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Published in J. Herbots editor / R. Blanpain general editor, International Encyclopaedia of Laws - Contracts, Suppl. 29 (December 2000) 1-192. Reproduced with permission of the publisher Kluwer Law International, The Hague.

[For more current case annotated texts by this author, see Bernstein & Lookofsky, Understanding the CISG in Europe, 2d ed. (2003) and Lookofsky, Understanding the CISG in the USA, 2d ed. (2004).]

excerpt from

The 1980 United Nations Convention on Contracts
for the International Sale of Goods

Joseph Lookofsky

Article 17
Effect of Rejection

110. In most domestic systems, a rejection serves to 'kill' the offer. Article 17 of the CISG provides a rule which accords with this idea: 'An offer, even if it is irrevocable, is terminated when a rejection reaches the offeror'.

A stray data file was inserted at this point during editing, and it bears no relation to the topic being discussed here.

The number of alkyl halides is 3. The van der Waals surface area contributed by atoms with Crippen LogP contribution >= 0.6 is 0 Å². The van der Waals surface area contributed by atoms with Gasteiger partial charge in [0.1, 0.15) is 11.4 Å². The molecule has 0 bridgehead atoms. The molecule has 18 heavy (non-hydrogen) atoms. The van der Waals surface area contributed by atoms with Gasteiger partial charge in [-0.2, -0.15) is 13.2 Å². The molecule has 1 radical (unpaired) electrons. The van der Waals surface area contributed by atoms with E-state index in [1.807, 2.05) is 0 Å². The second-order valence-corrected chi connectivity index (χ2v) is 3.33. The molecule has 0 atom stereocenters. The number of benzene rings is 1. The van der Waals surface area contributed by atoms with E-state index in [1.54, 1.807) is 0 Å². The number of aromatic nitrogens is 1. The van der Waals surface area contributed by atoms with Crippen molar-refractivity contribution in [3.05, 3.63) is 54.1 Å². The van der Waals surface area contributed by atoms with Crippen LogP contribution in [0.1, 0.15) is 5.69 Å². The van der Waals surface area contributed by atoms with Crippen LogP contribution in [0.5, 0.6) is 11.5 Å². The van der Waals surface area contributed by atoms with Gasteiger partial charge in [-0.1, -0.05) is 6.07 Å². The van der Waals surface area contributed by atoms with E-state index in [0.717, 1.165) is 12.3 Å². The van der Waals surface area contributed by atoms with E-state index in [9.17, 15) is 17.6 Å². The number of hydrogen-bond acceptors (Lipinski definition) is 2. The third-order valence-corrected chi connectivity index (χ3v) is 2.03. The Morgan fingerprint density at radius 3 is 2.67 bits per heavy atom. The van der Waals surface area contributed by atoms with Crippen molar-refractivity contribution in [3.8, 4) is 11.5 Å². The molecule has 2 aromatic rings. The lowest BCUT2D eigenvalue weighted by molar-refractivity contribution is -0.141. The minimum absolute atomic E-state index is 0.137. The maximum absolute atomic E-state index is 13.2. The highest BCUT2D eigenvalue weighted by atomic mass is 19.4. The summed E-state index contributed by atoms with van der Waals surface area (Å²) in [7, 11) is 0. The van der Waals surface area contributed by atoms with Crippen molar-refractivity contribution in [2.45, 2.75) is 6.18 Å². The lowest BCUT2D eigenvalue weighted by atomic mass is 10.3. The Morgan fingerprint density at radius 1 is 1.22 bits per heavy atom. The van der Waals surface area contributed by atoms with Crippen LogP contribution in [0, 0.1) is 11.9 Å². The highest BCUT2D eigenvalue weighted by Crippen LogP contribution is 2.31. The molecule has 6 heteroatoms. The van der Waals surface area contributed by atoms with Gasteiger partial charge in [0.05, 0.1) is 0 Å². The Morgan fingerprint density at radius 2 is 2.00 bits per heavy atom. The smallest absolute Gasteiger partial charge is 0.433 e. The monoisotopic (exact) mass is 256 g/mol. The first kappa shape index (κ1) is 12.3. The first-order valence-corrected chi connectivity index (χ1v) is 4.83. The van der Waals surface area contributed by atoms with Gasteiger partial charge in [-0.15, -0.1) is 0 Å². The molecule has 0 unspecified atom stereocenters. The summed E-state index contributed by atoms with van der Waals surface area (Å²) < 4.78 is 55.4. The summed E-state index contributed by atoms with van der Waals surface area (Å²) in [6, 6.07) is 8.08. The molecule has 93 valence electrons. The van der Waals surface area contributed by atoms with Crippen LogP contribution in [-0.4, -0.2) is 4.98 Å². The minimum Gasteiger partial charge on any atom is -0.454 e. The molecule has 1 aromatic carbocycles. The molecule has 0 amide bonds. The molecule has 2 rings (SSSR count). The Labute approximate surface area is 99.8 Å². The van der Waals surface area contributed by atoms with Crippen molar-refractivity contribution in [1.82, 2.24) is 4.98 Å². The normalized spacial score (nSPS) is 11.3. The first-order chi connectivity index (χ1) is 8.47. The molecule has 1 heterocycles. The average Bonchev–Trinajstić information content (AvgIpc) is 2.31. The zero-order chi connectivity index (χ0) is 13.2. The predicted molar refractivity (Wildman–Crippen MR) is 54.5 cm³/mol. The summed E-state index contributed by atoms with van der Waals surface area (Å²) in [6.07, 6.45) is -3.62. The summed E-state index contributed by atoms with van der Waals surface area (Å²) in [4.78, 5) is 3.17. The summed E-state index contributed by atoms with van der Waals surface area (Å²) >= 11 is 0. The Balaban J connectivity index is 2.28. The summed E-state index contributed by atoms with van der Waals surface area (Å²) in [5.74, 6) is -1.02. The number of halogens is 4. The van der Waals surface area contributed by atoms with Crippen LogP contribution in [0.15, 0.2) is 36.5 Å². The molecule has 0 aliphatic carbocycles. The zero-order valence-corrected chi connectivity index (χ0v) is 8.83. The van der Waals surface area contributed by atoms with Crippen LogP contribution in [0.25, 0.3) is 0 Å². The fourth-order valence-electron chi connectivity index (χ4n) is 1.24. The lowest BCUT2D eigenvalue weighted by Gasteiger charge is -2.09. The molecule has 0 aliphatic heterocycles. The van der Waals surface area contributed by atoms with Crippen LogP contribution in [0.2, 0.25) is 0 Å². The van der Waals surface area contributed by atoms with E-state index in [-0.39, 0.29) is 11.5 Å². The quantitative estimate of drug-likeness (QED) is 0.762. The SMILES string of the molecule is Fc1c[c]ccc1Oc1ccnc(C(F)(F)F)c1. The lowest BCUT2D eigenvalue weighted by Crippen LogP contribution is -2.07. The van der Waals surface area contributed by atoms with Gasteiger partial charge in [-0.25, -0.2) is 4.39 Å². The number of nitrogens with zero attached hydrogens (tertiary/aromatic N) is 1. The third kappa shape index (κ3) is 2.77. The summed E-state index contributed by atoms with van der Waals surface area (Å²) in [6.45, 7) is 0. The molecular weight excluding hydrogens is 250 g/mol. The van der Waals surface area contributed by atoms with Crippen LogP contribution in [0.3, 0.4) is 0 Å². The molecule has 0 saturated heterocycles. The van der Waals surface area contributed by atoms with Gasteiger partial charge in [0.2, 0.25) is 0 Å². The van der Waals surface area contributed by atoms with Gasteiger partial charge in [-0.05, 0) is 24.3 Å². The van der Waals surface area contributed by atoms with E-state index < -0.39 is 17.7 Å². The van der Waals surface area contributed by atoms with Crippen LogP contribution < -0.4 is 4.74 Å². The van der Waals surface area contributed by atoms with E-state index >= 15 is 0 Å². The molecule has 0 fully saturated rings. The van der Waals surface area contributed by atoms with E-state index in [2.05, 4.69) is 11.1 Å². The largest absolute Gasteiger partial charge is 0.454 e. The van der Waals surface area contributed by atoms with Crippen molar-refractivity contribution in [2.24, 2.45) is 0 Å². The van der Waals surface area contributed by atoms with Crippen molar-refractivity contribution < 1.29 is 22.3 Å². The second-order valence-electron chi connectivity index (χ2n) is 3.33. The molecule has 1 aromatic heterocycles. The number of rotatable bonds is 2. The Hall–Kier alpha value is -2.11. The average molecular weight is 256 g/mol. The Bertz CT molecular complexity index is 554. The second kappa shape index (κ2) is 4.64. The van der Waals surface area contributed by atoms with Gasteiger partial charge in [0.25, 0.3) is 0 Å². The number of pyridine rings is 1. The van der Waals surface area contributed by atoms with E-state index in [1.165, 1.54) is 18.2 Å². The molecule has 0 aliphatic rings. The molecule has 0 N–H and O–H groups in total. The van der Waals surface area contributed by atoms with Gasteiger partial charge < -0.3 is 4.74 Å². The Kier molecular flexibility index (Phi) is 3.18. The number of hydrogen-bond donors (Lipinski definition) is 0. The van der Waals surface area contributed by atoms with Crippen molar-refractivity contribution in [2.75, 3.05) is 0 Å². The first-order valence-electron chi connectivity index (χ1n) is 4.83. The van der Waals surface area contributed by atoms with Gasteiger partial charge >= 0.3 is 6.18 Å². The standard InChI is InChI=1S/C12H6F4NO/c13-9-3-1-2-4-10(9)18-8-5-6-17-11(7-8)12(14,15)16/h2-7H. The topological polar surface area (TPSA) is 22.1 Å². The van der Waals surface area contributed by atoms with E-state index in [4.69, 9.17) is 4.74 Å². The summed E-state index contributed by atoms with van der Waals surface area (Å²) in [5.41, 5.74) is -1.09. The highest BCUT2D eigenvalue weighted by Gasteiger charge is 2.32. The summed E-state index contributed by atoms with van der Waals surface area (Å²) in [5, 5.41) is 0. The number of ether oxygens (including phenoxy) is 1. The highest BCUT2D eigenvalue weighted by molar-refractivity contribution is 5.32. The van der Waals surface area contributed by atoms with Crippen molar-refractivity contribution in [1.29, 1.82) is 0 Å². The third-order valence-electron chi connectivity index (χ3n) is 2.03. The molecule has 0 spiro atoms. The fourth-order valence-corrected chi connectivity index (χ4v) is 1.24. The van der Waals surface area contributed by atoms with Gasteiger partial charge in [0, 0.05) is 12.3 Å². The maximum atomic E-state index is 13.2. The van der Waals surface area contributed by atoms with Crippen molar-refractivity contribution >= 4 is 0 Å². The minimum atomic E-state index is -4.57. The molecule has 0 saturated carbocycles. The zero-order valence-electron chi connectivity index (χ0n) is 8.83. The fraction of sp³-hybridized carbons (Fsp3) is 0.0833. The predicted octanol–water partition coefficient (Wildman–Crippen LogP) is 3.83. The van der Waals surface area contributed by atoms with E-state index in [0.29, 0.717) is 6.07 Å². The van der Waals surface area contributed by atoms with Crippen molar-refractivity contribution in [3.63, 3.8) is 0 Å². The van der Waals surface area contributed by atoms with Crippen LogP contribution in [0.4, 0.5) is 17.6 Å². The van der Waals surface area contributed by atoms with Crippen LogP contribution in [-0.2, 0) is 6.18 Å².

Article 17 was designed for a simple, limited purpose: the protection of the reasonable expectations of the offeror. Having received a rejection from the offeree,[1] the offeror should be free to take his business elsewhere. Indeed, even if the offeror was originally bound by an irrevocable offer, the offer dies when the rejection is received.

1. As regards a purported acceptance which varies from the content of the original offer, see Article 19 and infra No. 118 et seq. [page 68]

Pace Law School Institute of International Commercial Law - Last updated April 4, 2005